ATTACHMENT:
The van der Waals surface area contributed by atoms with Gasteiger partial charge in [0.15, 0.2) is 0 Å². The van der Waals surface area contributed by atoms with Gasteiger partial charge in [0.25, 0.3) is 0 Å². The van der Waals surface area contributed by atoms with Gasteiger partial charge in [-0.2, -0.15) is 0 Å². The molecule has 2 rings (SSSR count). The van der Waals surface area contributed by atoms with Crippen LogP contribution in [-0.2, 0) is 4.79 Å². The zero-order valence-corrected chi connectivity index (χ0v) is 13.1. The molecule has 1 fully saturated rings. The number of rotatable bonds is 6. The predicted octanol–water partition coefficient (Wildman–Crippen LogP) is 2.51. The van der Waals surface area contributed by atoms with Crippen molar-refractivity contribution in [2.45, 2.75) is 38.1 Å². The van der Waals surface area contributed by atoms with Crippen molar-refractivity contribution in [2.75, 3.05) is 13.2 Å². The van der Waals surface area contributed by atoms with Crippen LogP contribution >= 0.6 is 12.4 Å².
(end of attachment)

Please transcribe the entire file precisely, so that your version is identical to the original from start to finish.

The van der Waals surface area contributed by atoms with Gasteiger partial charge in [0.15, 0.2) is 0 Å². The van der Waals surface area contributed by atoms with Gasteiger partial charge in [0.25, 0.3) is 0 Å². The van der Waals surface area contributed by atoms with Gasteiger partial charge in [-0.2, -0.15) is 0 Å². The molecule has 2 rings (SSSR count). The van der Waals surface area contributed by atoms with Crippen LogP contribution in [-0.2, 0) is 4.79 Å². The zero-order valence-corrected chi connectivity index (χ0v) is 13.1. The molecule has 1 fully saturated rings. The number of rotatable bonds is 6. The predicted octanol–water partition coefficient (Wildman–Crippen LogP) is 2.51. The van der Waals surface area contributed by atoms with Crippen molar-refractivity contribution in [2.45, 2.75) is 38.1 Å². The van der Waals surface area contributed by atoms with Crippen molar-refractivity contribution in [2.75, 3.05) is 13.2 Å². The van der Waals surface area contributed by atoms with Crippen LogP contribution >= 0.6 is 12.4 Å².